Moving on, we found everything from creative graffiti to withered grape vines clinging to residential buildings. We saw golden statues in front of art schools and stumbled upon tiny shops selling everything a 19th century world traveler could have wanted at her writing desk.
We stopped for lemonade at the adorable Theias cafe, then eventually found ourselves in the Place des Corps Saints. It was a large square filled with tables from the surrounding restaurants. By then it was 7pm, and we were ready for a glass (or two, as it happened) of wine.
When darkness fell and the heat relented, we moved to a table at the Bistrot a Tartines, a restaurant that served the famous open-face sandwiches. I got a salami tartine with cornichons while my boyfriend ordered a massive prosciutto and melon salad. Dessert was an excellent cherry-and-gingerbread concoction and a generous slice of blueberry tart.
After dinner we walked off our food comas for a bit before taking a taxi back to the hotel. I went to bed at midnight knowing that I would have to get up at 8am to go for a run. I was half-heartedly trying to get in shape for a marathon I’m “running” in a few weeks, and this was to be my first real run in several years.
The run turned out to be a successful one. As I wheezed my way down the road from the hotel, I suddenly found myself surrounded by farmland. Everywhere I looked there were orchards full of fruit. First there were pear trees, their boughs heavy with green teardrops. Then came apple orchards with their rosy red bulbs. Stalks of stately corn gave way to loud chicken coops and hot houses full of juicy tomatoes. If I had known how motivational it would be to run through fields of food, I would have started my training much earlier.
After my run I collected my boyfriend and we took the bus back to Avignon. We only had two hours before we had to catch the TGV train to Lille, so we walked directly to Les Halles to pick up another picnic lunch for the journey north.
We mostly replicated the meal from the day before, but we spent an extra long time at the cheese shop. I asked the man behind the counter to suggest a chevre, and several of the locals got involved in what turned into a lively discussion of what kind of cheese we should try. It was heartwarming to be surrounded by people that cared as much about cheese as I did.
We finally settled on one of the many types of chevre. My boyfriend also wanted to get a jar of dark cherry confiture, which started another discussion. Apparently this was no ordinary jam. It was the first of its kind to be paired with cheese, starting a global trend. The Basque cherry goodness absolutely had to be paired with a specific cheese, a wedge of which was then sliced and placed in our bag. We even had a random passer-by stop to tell us how special it was that we were ordering this combination.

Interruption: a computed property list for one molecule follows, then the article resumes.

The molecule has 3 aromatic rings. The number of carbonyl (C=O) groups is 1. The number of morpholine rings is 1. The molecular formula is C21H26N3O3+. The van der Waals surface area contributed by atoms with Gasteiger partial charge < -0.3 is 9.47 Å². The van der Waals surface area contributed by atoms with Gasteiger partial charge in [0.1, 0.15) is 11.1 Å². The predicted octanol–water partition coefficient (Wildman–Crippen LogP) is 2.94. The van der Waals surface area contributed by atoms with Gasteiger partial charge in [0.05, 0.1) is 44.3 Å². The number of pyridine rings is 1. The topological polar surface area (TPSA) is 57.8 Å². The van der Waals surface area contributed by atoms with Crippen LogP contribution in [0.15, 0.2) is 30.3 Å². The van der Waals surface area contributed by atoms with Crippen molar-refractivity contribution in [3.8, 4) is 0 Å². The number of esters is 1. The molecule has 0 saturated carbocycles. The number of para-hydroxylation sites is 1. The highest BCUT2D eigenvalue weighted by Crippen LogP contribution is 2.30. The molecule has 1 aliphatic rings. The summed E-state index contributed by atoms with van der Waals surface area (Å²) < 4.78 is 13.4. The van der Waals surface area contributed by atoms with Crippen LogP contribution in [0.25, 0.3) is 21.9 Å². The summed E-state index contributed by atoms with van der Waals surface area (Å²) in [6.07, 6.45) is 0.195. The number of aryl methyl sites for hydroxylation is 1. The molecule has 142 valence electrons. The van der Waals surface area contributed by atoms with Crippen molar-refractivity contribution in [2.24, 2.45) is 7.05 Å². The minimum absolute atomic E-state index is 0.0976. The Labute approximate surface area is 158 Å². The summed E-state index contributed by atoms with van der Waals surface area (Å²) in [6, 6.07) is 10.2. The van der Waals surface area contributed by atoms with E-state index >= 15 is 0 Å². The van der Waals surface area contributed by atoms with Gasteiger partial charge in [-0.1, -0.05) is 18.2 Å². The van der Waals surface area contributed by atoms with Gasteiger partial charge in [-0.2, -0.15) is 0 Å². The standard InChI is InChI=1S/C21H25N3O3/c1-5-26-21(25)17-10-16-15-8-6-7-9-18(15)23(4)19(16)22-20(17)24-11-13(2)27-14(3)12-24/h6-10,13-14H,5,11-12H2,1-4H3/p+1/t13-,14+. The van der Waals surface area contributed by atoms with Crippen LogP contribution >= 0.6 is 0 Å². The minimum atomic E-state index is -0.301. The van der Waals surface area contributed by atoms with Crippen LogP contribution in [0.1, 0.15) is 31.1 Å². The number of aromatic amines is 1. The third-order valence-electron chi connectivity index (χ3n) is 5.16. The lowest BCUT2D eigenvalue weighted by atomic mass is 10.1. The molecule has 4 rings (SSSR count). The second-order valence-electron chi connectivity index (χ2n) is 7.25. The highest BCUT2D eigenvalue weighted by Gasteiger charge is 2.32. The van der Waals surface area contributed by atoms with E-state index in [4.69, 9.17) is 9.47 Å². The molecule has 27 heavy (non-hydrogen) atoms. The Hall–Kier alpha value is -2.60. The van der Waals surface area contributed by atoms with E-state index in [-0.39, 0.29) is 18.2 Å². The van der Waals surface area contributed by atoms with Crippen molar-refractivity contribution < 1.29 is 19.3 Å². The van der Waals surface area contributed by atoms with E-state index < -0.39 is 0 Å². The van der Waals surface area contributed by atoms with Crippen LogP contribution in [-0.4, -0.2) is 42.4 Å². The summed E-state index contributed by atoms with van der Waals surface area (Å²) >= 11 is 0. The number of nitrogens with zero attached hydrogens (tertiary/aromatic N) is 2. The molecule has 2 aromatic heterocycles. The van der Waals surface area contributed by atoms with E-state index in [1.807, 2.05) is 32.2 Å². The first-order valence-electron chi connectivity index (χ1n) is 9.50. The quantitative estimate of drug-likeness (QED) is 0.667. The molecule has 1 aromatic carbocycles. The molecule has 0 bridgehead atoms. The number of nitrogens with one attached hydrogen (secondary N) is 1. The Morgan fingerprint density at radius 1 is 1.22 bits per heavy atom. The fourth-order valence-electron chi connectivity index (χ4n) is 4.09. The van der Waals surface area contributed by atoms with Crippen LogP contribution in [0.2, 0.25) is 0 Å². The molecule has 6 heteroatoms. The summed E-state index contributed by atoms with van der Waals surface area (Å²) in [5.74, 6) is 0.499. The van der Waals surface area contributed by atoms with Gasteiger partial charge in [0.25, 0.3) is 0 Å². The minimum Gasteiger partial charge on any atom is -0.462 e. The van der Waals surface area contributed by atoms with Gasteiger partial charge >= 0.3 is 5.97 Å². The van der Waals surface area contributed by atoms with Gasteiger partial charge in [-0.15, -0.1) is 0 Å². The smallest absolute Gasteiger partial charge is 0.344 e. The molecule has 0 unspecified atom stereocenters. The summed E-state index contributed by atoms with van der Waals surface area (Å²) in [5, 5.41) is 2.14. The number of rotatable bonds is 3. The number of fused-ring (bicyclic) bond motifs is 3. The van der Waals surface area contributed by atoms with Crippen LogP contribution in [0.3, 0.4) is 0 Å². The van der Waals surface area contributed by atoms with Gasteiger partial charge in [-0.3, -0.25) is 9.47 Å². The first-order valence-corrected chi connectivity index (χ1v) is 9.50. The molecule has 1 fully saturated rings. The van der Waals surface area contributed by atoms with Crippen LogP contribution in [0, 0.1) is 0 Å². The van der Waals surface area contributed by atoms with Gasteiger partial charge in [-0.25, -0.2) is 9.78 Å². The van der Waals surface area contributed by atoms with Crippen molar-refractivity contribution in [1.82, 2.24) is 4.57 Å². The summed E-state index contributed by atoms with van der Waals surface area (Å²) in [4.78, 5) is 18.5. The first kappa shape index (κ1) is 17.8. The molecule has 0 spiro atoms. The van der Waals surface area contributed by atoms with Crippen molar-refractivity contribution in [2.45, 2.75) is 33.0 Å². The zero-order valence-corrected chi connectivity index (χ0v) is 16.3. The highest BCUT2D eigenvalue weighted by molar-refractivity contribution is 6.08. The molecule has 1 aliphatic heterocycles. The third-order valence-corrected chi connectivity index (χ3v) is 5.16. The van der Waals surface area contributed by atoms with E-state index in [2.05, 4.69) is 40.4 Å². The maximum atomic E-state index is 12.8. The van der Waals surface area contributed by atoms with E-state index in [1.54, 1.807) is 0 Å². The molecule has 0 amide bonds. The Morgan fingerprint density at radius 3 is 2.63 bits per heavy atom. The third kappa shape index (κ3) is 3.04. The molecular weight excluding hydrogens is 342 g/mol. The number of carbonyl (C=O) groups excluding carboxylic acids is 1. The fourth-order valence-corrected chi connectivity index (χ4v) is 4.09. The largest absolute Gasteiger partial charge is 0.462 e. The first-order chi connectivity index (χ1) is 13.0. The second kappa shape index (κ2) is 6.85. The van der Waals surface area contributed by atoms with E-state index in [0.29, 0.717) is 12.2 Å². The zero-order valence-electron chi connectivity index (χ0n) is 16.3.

After the excitement of the cheese shop, we walked through the city for a bit longer. We made our way to the main squares to catch a last glimpse of the large clock towers, the historic carousel, and the Papal Palace.
Back at the hotel we all piled onto a coach to get to the TGV station, which was inconveniently located slightly out of the city. Upon arrival we bought gelato to keep ourselves from melting in the heat, then boarded our train to the north.
On the train we had the perfect meal: our lovely picnic plus the amazing views of the French countryside. The Basque cherry-confiture-and-cheese combination was as good as our cheesemonger and his supporters promised, and the golden brown rooftops of provincial towns and churches were as pretty as any of the paintings for sale in the Avignon city squares.
As we journeyed further north on the Eurostar Explorer Train, the downpours commenced and the thought of London quickly became a rainy reality. It made us even more thankful to have been invited on the Explorer Train, but also nostalgic for our sunny stint in the south of France. There are plenty of bridges back home in Blighty, but but the weather may never be nice enough to dance on them. For that I will always have Avignon.